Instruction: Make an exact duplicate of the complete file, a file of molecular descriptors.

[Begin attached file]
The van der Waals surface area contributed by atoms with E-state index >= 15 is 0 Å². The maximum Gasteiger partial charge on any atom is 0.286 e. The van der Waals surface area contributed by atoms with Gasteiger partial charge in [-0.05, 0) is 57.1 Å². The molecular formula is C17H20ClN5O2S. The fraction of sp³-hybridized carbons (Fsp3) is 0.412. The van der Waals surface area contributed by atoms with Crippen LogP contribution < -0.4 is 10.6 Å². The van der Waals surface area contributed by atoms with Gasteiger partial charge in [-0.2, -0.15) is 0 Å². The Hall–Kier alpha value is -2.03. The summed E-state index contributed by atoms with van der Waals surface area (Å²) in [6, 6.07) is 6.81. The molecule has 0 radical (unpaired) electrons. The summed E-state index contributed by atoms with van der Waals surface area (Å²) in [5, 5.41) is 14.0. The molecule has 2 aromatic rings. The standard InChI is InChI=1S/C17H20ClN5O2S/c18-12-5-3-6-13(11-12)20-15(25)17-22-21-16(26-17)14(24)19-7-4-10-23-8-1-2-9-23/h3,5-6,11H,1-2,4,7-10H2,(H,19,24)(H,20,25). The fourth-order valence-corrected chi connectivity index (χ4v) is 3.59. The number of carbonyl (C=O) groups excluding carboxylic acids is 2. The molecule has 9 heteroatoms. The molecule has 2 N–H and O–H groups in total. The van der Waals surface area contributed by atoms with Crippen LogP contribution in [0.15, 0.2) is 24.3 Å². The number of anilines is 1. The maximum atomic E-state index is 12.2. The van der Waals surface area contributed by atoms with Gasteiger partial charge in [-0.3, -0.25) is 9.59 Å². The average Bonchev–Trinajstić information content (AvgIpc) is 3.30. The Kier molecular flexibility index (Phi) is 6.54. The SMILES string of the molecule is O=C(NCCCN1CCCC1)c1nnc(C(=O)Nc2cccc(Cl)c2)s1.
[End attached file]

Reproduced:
The van der Waals surface area contributed by atoms with E-state index >= 15 is 0 Å². The maximum Gasteiger partial charge on any atom is 0.286 e. The van der Waals surface area contributed by atoms with Gasteiger partial charge in [-0.05, 0) is 57.1 Å². The molecular formula is C17H20ClN5O2S. The fraction of sp³-hybridized carbons (Fsp3) is 0.412. The van der Waals surface area contributed by atoms with Crippen LogP contribution < -0.4 is 10.6 Å². The van der Waals surface area contributed by atoms with Gasteiger partial charge in [-0.2, -0.15) is 0 Å². The Hall–Kier alpha value is -2.03. The summed E-state index contributed by atoms with van der Waals surface area (Å²) in [6, 6.07) is 6.81. The molecule has 0 radical (unpaired) electrons. The summed E-state index contributed by atoms with van der Waals surface area (Å²) in [5, 5.41) is 14.0. The molecule has 2 aromatic rings. The standard InChI is InChI=1S/C17H20ClN5O2S/c18-12-5-3-6-13(11-12)20-15(25)17-22-21-16(26-17)14(24)19-7-4-10-23-8-1-2-9-23/h3,5-6,11H,1-2,4,7-10H2,(H,19,24)(H,20,25). The fourth-order valence-corrected chi connectivity index (χ4v) is 3.59. The number of carbonyl (C=O) groups excluding carboxylic acids is 2. The molecule has 9 heteroatoms. The molecule has 2 N–H and O–H groups in total. The van der Waals surface area contributed by atoms with Crippen LogP contribution in [0.15, 0.2) is 24.3 Å². The number of anilines is 1. The maximum atomic E-state index is 12.2. The van der Waals surface area contributed by atoms with Gasteiger partial charge in [-0.3, -0.25) is 9.59 Å². The average Bonchev–Trinajstić information content (AvgIpc) is 3.30. The Kier molecular flexibility index (Phi) is 6.54. The SMILES string of the molecule is O=C(NCCCN1CCCC1)c1nnc(C(=O)Nc2cccc(Cl)c2)s1.